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Is the Crypto Winter Over?

Joseph Marenda

No, it’s not over, but the worst of it is past us. After the liquid token market’s remarkable January, some called an early spring. To be sure, January’s returns were extraordinary, with bitcoin up 39%. However, token prices are only back to levels seen prior to FTX’s collapse in November and the industry is still shedding jobs. While the crypto market may seem better than it did last year, we still think it’s premature to declare a Crypto Spring.

The crypto market experienced a significant decline of approximately 70% in 2022, comparable to the decline in bitcoin in the last Crypto Winter (2018), which was the first Winter with institutional investment. Unlike the last decline, which was due to the initial coin offering bubble popping, this decline was driven by industry-specific and macro factors.

At the industry level, a series of related blow-ups (Terra/Luna, Three Arrows Capital, Voyager Digital, Celsius, FTX, and BlockFi) that fell like dominoes over a six-month period drove sentiment and prices lower. The number and scale of these blow-ups define this Crypto Winter, compared to previous winters.

At the macroeconomic level, the rise in interest rates and the strengthening of the US dollar made risk assets less attractive, in general. For example, global fintech declined more than 50% and some large-cap tech companies declined by over 60%. As equity valuations dropped, marginal investment decisions like crypto became less attractive to investors.

Still, we think the long-term outlook for digital assets is positive for a few reasons.

  1. Venture capital investment in digital assets reached an all-time high of $32 billion in 2022, which was 11% greater than the prior year. With this capital, venture capitalists and developers continue to expand the infrastructure upon which new applications are being built, and these applications will drive future user adoption.
  2. The number of global crypto users increased nearly 40%, from 306 million in January 2022 to 425 million in December 2022, according to
  3. With the focus of digital asset adoption primarily on emerging markets and younger generations, there continues to be a large opportunity set within the wealthiest countries and older generations who have yet to invest in these assets.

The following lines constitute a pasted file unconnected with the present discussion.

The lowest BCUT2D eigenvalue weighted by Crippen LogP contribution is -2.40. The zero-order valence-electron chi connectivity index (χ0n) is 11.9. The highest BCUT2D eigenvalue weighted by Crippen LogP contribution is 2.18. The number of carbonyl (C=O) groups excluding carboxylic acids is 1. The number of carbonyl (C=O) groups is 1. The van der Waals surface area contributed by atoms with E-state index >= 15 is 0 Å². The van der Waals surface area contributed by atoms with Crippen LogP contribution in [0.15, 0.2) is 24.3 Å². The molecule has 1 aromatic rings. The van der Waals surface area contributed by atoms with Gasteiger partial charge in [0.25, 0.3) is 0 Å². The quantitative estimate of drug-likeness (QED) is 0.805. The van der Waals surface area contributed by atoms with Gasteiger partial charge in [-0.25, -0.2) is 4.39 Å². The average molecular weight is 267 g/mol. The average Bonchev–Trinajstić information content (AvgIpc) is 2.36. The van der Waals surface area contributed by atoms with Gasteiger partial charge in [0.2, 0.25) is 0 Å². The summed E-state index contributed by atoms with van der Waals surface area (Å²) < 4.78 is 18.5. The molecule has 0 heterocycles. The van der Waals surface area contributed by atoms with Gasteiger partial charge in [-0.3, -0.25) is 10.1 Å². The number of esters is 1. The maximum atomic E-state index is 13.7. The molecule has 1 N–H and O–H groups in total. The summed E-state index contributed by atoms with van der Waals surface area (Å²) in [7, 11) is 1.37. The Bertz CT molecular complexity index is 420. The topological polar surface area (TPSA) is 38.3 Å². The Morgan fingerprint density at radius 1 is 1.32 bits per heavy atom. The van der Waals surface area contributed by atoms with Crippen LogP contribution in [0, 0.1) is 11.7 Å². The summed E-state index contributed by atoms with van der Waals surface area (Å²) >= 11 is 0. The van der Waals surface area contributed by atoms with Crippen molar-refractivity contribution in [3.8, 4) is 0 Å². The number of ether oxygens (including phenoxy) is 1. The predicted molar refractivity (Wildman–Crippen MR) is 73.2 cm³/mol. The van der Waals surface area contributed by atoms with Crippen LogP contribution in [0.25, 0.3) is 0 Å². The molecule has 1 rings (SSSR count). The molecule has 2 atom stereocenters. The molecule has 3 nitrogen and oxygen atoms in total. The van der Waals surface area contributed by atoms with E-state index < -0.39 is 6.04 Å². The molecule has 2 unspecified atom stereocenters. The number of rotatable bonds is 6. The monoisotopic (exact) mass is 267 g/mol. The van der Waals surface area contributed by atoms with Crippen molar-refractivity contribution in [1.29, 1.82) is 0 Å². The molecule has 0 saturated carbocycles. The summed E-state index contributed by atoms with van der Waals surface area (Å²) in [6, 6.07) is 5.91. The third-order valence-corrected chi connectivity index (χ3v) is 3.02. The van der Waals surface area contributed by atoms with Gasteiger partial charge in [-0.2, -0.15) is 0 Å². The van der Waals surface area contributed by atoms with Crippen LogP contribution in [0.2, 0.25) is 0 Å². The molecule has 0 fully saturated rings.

While blockchain technology is remarkably robust (the bitcoin network has no effective downtime, nor has it ever been hacked), the broader crypto ecology has potential failure points that could extend this Crypto Winter. Many of these failure points are where the crypto ecosystem interfaces with the rest of the world. Investment firms are having more difficulty finding counterparties. Namely, there are few US commercial banks, accounting auditors, and web hosting providers, and only one dominant global spot exchange remaining to serve the global digital assets community. The failure of any of these entities or any retrenchment from providing these support services pose material risks to the broader ecosystem. Addressing these critical failure points is crucial for long-term growth. The regulatory environment in the United States also remains a significant concern. Finally, since all digital assets are risk assets, any macro risks that apply to risk assets also apply to digital assets.

When will the Winter end? It’s difficult to predict exactly when this Crypto Winter will end, but without further shocks, we suspect digital assets will recover alongside other risk assets. Regardless of market action, 2022 was a foundational year for continued investment and technology development. For investors with a long-term time horizon and a tolerance for volatility, the downturn in crypto prices has increased the attractiveness of public and private digital asset valuations. A modest allocation at these valuation levels may make sense for some investors with sufficient liquidity and a long enough time horizon to ride out the volatility inherent in a nascent technology.